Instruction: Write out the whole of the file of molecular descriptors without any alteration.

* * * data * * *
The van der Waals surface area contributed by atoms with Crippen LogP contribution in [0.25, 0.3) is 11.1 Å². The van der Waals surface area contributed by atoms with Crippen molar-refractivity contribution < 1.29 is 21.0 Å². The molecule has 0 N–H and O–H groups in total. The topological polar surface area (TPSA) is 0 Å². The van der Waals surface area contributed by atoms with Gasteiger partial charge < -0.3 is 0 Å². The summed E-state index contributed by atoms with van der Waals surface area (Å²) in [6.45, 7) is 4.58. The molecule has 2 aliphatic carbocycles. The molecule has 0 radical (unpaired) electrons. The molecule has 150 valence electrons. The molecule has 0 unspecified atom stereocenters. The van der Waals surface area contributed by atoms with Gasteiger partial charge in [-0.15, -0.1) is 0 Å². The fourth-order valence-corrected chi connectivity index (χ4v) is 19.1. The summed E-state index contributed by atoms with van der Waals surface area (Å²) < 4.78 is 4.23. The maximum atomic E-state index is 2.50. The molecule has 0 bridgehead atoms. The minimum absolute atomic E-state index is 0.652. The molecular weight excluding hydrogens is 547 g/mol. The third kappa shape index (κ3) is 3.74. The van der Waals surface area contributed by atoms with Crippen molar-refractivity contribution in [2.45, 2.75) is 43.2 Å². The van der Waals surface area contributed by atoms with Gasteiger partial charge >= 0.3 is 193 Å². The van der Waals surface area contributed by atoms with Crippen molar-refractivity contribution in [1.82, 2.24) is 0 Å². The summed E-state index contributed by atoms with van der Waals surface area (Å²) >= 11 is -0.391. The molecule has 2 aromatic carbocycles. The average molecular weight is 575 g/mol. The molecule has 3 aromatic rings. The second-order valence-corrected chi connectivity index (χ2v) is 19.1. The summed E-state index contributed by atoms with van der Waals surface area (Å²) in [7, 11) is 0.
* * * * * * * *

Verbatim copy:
The van der Waals surface area contributed by atoms with Crippen LogP contribution in [0.25, 0.3) is 11.1 Å². The van der Waals surface area contributed by atoms with Crippen molar-refractivity contribution < 1.29 is 21.0 Å². The molecule has 0 N–H and O–H groups in total. The topological polar surface area (TPSA) is 0 Å². The van der Waals surface area contributed by atoms with Gasteiger partial charge < -0.3 is 0 Å². The summed E-state index contributed by atoms with van der Waals surface area (Å²) in [6.45, 7) is 4.58. The molecule has 2 aliphatic carbocycles. The molecule has 0 radical (unpaired) electrons. The molecule has 150 valence electrons. The molecule has 0 unspecified atom stereocenters. The van der Waals surface area contributed by atoms with Gasteiger partial charge in [-0.15, -0.1) is 0 Å². The fourth-order valence-corrected chi connectivity index (χ4v) is 19.1. The summed E-state index contributed by atoms with van der Waals surface area (Å²) < 4.78 is 4.23. The maximum atomic E-state index is 2.50. The molecule has 0 bridgehead atoms. The minimum absolute atomic E-state index is 0.652. The molecular weight excluding hydrogens is 547 g/mol. The third kappa shape index (κ3) is 3.74. The van der Waals surface area contributed by atoms with Crippen molar-refractivity contribution in [2.45, 2.75) is 43.2 Å². The van der Waals surface area contributed by atoms with Gasteiger partial charge >= 0.3 is 193 Å². The van der Waals surface area contributed by atoms with Crippen molar-refractivity contribution in [1.82, 2.24) is 0 Å². The summed E-state index contributed by atoms with van der Waals surface area (Å²) >= 11 is -0.391. The molecule has 2 aromatic carbocycles. The average molecular weight is 575 g/mol. The molecule has 3 aromatic rings. The second-order valence-corrected chi connectivity index (χ2v) is 19.1. The summed E-state index contributed by atoms with van der Waals surface area (Å²) in [7, 11) is 0.